much as possible to get from novice to regular / intermediate user if it
wants them to stick around. And it has to find ways to show them what they
will be able to do when they get to that point.

Perhaps better language would be 'reducing friction points', new jargon
that I am seeing in Pocket articles. Tiddlywiki has too many friction
points up front. Hopefully that phrase could further the discussion?
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@TiddlyTweeter
2017-10-10 10:09:30 UTC
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Ciao David & others

The discussion was interesting. I think I wasn't quite as explicit in my
bits as I could have been.

The origin of "learning curve" dates back some time in psychology (1920's
and before) when this kind of curve ...


...meant you learnt quite fast at the start but eventually plateau.

Sometime in the 1970's the idea of "steep learning curve" emerged that is
metaphorically the opposite. That the "steepness is effort, not gain". That
is NOT what the original research showed.

I'm interested sociologically and linguistically in the contradiction
between the older (still relevant psychology) and the wider meaning the
"steep" version adopted.

Well, I did say it was an "aside" :-)

Best wishes
Josiah
Post by Dave Gifford - Loading Image...fmex.org/
Steep learning curve is fine if you know there will eventually be a payoff
worth the steep effort. But most newbies aren't sure it will be worth the
effort.
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Dave Gifford - http://www.giffmex.org/
2017-10-10 11:57:28 UTC
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oh, I was not aware of that.
Post by @TiddlyTweeter
Ciao David & others
The discussion was interesting. I think I wasn't quite as explicit in my
bits as I could have been.
The origin of "learning curve" dates back some time in psychology (1920's
and before) when this kind of curve ...
...meant you learnt quite fast at the start but eventually plateau.
Sometime in the 1970's the idea of "steep learning curve" emerged that is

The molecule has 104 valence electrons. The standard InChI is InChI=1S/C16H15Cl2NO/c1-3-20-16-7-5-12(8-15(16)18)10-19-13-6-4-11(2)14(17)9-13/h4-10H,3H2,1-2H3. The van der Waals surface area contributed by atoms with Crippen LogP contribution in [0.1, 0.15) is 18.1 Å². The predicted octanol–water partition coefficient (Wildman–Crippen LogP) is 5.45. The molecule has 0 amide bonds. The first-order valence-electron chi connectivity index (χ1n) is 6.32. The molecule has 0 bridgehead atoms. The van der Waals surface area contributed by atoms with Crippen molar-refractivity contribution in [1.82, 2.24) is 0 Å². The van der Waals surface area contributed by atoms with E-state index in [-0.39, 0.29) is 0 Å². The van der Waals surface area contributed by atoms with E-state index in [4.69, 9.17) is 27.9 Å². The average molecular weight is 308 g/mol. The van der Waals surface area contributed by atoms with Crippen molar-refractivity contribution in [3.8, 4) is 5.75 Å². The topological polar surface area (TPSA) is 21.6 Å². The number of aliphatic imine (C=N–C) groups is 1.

metaphorically the opposite. That the "steepness is effort, not gain". That
is NOT what the original research showed.
I'm interested sociologically and linguistically in the contradiction
between the older (still relevant psychology) and the wider meaning the
"steep" version adopted.
Well, I did say it was an "aside" :-)
Best wishes
Josiah
Post by Dave Gifford - http://www.giffmex.org/
Steep learning curve is fine if you know there will eventually be a
payoff worth the steep effort. But most newbies aren't sure it will be
worth the effort.
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TonyM
2017-10-10 12:14:50 UTC
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Interesting,

I am not sure they are opposites.

perhaps It depends on why you are learning. If something has a steep learning curve wether it is quick and easy at the begining it still indicates the need to learn a lot. If I use a steep learning curve to indicate the amount of learning required regardless of its difficulty tge can be the same thing.

perhaps this is how the meaning migrated to its apparent opposite.

regards
tony
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@TiddlyTweeter
2017-10-10 12:38:03 UTC
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Ciao TonyM

I agree and disagree.

I agree in the sense that "steep learning curve" has escaped, through
modern usage, its connection with the 1920's psychologists "learning
curves".

I disagree in the sense that the modern usage of the term is any way
compatible with the originating scholastic metaphors. That is WHY its
interesting to me. Tensions like this say a lot about broader cultural
CHANGE IMO.

Enough of this aside already. I'll shut up.

Josiah
Post by TonyM
Interesting,
I am not sure they are opposites.
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'Mark S.' via TiddlyWiki
2017-10-10 14:04:47 UTC
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The common meaning of stuff happens when people guess at what a phrase
means. Eventually the common meaning becomes the effective meaning.

The one that always bother me is "left hand doesn't know what the right
hand does"

The original context of this saying was about giving. i.e. Give without
paying attention to how much.

But today it's almost always used in the context of dysfunctional
government or organizations.

Mark
Post by @TiddlyTweeter
Ciao David & others
The discussion was interesting. I think I wasn't quite as explicit in my